The government has capitulated and scrapped its plans to next week cut the Medicare rebate by $20 for short visits to the doctor after a fierce backlash by doctors and non-government Senators.
Changes to the rebate are "off the table" Health Minister Sussan Ley said, and she would now consult on the issue. However she remains committed to the separate $5 co-payment policy that would apply to all GP from July.
In an embarrassing backdown for the government, new minister Ms Ley broke her holidays to announce the decision on Thursday after days of campaigning by GPs that had prompted the Senate to vow to overturn the move when Parliament resumed in Feburary.
"The government is taking them off the table," she told reporters in Melbourne.
Just 24 hours earlier, Prime Minister Tony Abbott was strongly defending the measure - quietly announced by the former health minister Peter Dutton late last year - as an "economic reform" that was designed to lead to better patient care by busting the so-called practice of "six minute medicine" where short appointments are scheduled to maximise the number of taxpayer subsidies received.
Ms Ley said she was still committed to introducing price signals and address six minute medicine but vowed to consult better with the sector.
"My message today is to pause, to listen and then to consult," she said.
Australian Medical Association President Brian Owler released a copy of a scathing letter he wrote to Mr Abbott last week in which he asked the government to "urgently make a new regulation" to repeal the cuts, which are due to come into effect on January 19 and sought an "early meeting" with the Prime Minister.
"Your government has imposed this significantly detrimental measure on general practice without consultation, with only five weeks' notice and during a period when they are operating with minimum staff," Mr Owler wrote on January 8.
"You have left it to general practitioners to explain your "savings" measure to the Australian people.
"This is hardly congruent with a government that is 'totally committed to rebuilding general practice' and that is 'cutting red tape'," he said.
Professor Owler said the "level of anger and disbelief" among doctors at what Labor is calling a "sneaky backdoor" attack on Medicare is "unprecedented".
Mr Abbott says the "price signal" is an "economic reform" aimed at busting the so-called practice of "six-minute medicine" where fast appointments are scheduled to maximise the number of taxpayer subsidies received.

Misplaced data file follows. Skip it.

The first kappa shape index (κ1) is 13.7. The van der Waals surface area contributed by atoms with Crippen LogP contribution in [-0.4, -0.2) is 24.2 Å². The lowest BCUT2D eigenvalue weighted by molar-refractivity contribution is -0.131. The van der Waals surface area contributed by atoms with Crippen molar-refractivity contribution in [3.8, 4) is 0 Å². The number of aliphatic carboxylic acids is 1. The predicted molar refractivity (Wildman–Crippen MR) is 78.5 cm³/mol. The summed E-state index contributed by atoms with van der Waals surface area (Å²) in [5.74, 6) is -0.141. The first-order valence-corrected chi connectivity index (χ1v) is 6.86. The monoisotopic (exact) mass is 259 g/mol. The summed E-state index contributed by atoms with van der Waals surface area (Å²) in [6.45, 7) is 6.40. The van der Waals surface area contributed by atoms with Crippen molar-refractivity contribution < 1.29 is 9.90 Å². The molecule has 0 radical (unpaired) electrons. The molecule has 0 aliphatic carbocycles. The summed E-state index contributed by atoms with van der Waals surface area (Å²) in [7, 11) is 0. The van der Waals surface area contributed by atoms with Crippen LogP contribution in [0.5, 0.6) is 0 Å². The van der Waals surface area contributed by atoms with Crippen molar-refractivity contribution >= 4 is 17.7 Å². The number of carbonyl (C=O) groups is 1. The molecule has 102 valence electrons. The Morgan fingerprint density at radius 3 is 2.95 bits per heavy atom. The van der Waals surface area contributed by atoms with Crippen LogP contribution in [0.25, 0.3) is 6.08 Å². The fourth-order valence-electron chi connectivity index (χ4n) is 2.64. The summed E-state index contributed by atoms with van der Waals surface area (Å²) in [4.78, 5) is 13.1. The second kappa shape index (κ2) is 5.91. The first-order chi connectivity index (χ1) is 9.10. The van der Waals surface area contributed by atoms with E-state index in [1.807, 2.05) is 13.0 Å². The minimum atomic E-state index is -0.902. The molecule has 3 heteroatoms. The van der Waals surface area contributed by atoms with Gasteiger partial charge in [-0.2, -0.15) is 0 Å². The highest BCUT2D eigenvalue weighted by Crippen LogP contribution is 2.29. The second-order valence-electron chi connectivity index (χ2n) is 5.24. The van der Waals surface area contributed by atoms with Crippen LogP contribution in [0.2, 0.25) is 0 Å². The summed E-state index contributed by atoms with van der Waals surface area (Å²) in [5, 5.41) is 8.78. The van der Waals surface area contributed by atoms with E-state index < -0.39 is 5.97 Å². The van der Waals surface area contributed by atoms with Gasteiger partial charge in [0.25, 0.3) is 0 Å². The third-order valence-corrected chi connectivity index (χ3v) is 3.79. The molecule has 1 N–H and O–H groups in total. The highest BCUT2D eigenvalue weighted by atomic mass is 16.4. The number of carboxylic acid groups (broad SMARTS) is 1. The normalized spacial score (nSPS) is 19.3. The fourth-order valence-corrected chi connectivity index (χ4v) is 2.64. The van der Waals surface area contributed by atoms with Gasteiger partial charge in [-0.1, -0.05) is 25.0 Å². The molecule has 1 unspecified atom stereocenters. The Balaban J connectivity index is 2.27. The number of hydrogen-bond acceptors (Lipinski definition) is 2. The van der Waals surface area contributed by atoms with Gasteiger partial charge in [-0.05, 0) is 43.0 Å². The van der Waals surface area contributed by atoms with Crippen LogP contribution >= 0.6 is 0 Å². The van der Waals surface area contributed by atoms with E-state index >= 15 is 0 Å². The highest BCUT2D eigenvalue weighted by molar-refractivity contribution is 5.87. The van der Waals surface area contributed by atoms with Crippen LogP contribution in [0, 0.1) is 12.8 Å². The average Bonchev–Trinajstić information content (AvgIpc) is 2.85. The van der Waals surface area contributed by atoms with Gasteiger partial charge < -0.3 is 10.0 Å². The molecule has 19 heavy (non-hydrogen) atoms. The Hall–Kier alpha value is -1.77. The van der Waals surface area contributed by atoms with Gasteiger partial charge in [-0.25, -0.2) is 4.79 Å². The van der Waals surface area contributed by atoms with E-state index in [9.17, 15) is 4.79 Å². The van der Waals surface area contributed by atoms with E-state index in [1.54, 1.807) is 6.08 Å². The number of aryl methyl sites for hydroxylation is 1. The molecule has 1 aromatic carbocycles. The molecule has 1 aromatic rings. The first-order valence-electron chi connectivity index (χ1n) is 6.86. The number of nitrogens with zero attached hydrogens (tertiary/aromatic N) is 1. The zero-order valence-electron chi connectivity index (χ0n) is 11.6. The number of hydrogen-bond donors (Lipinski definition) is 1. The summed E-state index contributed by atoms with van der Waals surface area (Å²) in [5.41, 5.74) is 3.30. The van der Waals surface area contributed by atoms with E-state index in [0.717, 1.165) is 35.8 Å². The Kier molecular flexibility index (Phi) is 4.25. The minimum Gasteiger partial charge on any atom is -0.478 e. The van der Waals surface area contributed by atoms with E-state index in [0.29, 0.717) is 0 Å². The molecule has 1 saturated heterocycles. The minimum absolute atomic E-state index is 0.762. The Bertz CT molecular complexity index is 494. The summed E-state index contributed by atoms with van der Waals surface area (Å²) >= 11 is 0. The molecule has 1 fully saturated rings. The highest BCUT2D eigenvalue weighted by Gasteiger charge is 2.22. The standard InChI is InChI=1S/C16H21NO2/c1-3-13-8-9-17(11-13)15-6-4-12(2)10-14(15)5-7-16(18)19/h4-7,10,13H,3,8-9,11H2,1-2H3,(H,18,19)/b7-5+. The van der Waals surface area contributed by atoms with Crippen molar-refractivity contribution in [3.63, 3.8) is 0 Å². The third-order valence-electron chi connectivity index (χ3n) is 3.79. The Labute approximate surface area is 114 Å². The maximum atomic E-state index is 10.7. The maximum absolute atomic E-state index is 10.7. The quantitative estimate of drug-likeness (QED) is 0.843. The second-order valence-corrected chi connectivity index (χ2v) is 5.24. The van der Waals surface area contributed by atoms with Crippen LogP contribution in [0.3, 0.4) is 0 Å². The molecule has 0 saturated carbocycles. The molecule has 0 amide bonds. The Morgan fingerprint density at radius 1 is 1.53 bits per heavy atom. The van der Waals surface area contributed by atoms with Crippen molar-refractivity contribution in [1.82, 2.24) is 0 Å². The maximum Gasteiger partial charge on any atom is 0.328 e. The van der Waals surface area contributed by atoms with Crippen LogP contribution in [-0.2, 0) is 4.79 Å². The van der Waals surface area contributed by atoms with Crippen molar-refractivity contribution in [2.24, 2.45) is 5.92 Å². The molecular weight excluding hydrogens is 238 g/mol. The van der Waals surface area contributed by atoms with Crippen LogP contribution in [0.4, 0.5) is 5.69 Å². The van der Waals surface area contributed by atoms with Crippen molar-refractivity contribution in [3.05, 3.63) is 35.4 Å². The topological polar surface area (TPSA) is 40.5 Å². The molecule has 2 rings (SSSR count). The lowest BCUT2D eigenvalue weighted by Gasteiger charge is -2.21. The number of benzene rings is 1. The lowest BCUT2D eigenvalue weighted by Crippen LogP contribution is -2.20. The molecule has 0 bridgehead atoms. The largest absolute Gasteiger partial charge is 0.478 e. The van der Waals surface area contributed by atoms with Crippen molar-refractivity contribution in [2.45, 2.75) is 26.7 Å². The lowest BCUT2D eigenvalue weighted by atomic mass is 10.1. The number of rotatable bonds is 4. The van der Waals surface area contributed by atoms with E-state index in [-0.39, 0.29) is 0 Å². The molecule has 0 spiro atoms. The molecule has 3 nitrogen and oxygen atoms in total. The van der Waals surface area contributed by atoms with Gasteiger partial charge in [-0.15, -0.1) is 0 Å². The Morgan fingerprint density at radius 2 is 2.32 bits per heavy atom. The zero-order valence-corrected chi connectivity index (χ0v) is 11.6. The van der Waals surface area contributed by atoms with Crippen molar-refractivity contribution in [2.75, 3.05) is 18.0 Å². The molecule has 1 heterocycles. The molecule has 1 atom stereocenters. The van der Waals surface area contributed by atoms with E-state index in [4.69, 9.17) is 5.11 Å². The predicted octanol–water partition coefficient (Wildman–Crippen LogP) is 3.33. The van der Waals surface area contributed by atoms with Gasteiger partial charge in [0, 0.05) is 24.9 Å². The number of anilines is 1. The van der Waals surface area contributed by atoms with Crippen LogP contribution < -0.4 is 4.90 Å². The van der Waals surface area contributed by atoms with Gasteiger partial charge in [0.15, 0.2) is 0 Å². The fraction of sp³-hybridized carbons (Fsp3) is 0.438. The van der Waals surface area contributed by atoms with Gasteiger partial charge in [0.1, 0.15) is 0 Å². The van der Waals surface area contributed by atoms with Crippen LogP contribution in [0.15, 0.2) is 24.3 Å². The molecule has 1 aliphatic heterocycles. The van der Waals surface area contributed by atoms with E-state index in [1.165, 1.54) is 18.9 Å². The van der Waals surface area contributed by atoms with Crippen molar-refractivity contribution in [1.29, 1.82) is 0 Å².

He has called on the opposition and the crossbenchers to come up with alternative savings measures to pay off the debt and deficit instead of obstructing the government's attempts to repair the budget.
Federal Labor has sought to place the issue at the heart of the Queensland state election campaign with Opposition Leader Bill Shorten and his Health Spokeswoman Catherine King campaigning on the issue in Brisbane on Thursday.
Mr Shorten, the Greens, Palmer United and crossbenchers Jacqui Lambie, Ricky Muir and Nick Xenophon have vowed to block the measure in the Senate when Parliament resumes in February.
The Opposition Leader called on Mr Abbott to take the regulations "off the table" before Monday's start date.
"The reaction in the community is widespread and unanimous," he told reporters in Annerley.
"GPs, nurses and clinicians, parents and patients all of one voice are saying to the Abbott government, do not add extra charges and taxes to go and see the doctor," he said.
Queensland Premier Campbell Newman said he had told his federal counterparts he did not support the cuts to the Medicare rebate because it could drive patients to state-funded hospital emergency departments.
"We have expressed concerns about this driving people to emergency departments so we don't support it," Mr Newman said.
Mr Abbott's former advisor when he was the Health Minister, Terry Barnes, called for the delay of the introduction of the rebates to give the Coalition more time to explain the changes and negotiate with the crossbenchers.
"I don't think the government should capitulate to an AMA-led scare campaign on what is sound policy" he told Fairfax Media.
"They should defer the start to 1 March to allow for a vote to be taken in the Senate and give the government time to explain that the changes won't be the end of civilization as we know it," he said.